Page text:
Alcohol: While generally mild spirits that play well with others are your best bets here, more robust beverages can become a more prominent piece of the puzzle, defining the character of the drink. Vodka or sake are your best bets for simplicity, and tequila or gin can provide a refreshing change of pace. You could even turn it into more of a spritzer or cooler with champagne or dry white wine. For a virgin drink, use still or sparkling water.
Acid: Bright, astringent notes are essential for lightening the overall mix, delivered via citrus or vinegar. Lemon juice, lime juice, rice vinegar, apple cider vinegar, or balsamic vinegar are all excellent options.
Umami Sauce: For lack of a better title, this is your secret weapon; the component that most people will overlook but miss sorely if it doesn’t make the final cut. Vegan Worcestershire, store-bought or homemade, is the default option, but you should definitely consider soy sauce, coconut aminos, or vegemite/marmite for the job, too.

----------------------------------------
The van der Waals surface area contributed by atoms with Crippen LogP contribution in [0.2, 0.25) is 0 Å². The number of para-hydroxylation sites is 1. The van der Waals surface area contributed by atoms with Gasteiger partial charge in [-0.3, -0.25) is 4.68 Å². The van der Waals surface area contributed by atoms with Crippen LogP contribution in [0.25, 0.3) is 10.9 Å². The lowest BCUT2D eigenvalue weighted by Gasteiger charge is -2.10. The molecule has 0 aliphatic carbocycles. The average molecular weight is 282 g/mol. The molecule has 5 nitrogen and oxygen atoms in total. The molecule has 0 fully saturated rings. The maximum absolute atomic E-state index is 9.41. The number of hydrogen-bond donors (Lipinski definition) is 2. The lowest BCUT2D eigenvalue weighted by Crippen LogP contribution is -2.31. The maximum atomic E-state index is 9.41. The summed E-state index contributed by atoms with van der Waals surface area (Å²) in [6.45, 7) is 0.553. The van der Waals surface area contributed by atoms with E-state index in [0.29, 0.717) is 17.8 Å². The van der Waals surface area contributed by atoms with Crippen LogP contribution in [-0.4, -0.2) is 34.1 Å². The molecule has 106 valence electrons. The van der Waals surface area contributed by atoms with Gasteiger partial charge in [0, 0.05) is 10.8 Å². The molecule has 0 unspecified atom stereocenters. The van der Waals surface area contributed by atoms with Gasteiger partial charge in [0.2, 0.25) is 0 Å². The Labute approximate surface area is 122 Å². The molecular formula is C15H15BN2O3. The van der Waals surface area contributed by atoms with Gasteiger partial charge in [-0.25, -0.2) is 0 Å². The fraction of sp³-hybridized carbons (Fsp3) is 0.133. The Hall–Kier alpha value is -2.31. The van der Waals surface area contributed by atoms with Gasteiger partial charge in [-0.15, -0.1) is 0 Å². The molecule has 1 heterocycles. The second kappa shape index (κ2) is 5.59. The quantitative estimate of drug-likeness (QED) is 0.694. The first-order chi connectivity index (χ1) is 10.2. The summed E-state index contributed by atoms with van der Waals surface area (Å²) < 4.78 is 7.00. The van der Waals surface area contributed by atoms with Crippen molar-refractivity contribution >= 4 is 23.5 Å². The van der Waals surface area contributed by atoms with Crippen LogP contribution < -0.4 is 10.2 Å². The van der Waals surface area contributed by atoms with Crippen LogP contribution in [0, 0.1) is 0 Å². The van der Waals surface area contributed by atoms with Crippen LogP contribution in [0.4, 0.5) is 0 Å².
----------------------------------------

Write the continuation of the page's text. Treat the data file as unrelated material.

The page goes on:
Spice: Heat preferences are highly subjective so dial it up or down according to taste, taking the potency of your selection into account. Add a touch of warmth or a blazing inferno with horseradish, Tabasco sauce, sriracha, wasabi paste, crushed red pepper flakes, cayenne pepper, or paprika.
Salt: Salt is salt, right? Not so fast. Seasoned salt can jazz things up, and celery salt could lend an extra vegetal zest. Smoked salt is also fabulous for adding another layer of depth and meaty aroma.
Garnishes: If it fits in or on a glass, it’s a valid garnish option. The sky is truly the limit (just take a cursory look through Google Images if you think that’s an exaggeration) but classic, mostly highly recommended options include: coarse salt rim, celery stalks, pickled okra, jalapeno, or green beans, lemon wedge, cucumber spears, asparagus stalks, olives, or sliced radishes.